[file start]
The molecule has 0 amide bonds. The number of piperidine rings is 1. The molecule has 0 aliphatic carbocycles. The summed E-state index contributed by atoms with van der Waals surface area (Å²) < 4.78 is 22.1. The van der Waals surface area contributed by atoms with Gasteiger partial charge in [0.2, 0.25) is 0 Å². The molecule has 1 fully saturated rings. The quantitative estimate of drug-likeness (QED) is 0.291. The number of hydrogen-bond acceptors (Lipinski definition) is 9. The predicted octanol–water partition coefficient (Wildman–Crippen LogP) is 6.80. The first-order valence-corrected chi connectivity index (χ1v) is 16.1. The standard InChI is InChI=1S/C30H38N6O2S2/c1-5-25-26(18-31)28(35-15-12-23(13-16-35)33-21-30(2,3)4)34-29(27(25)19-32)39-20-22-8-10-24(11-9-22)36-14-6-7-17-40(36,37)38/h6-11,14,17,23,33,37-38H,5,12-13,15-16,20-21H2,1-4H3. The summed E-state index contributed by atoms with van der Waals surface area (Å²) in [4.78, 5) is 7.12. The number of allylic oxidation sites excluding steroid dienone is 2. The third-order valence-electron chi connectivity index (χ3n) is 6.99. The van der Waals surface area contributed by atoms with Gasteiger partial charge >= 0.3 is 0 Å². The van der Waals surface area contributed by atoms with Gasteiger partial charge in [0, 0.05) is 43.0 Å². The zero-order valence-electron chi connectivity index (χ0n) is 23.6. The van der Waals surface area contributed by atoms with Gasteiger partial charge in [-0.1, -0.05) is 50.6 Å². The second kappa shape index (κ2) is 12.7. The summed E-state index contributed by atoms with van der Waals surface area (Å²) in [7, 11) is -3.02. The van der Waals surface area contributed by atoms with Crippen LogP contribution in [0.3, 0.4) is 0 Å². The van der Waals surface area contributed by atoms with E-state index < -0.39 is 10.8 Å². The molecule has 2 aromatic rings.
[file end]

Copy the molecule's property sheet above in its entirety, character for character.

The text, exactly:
The molecule has 0 amide bonds. The number of piperidine rings is 1. The molecule has 0 aliphatic carbocycles. The summed E-state index contributed by atoms with van der Waals surface area (Å²) < 4.78 is 22.1. The van der Waals surface area contributed by atoms with Gasteiger partial charge in [0.2, 0.25) is 0 Å². The molecule has 1 fully saturated rings. The quantitative estimate of drug-likeness (QED) is 0.291. The number of hydrogen-bond acceptors (Lipinski definition) is 9. The predicted octanol–water partition coefficient (Wildman–Crippen LogP) is 6.80. The first-order valence-corrected chi connectivity index (χ1v) is 16.1. The standard InChI is InChI=1S/C30H38N6O2S2/c1-5-25-26(18-31)28(35-15-12-23(13-16-35)33-21-30(2,3)4)34-29(27(25)19-32)39-20-22-8-10-24(11-9-22)36-14-6-7-17-40(36,37)38/h6-11,14,17,23,33,37-38H,5,12-13,15-16,20-21H2,1-4H3. The summed E-state index contributed by atoms with van der Waals surface area (Å²) in [4.78, 5) is 7.12. The number of allylic oxidation sites excluding steroid dienone is 2. The third-order valence-electron chi connectivity index (χ3n) is 6.99. The van der Waals surface area contributed by atoms with Gasteiger partial charge >= 0.3 is 0 Å². The van der Waals surface area contributed by atoms with Gasteiger partial charge in [0, 0.05) is 43.0 Å². The zero-order valence-electron chi connectivity index (χ0n) is 23.6. The van der Waals surface area contributed by atoms with Gasteiger partial charge in [-0.1, -0.05) is 50.6 Å². The second kappa shape index (κ2) is 12.7. The summed E-state index contributed by atoms with van der Waals surface area (Å²) in [7, 11) is -3.02. The van der Waals surface area contributed by atoms with Crippen LogP contribution in [0.3, 0.4) is 0 Å². The van der Waals surface area contributed by atoms with E-state index < -0.39 is 10.8 Å². The molecule has 2 aromatic rings.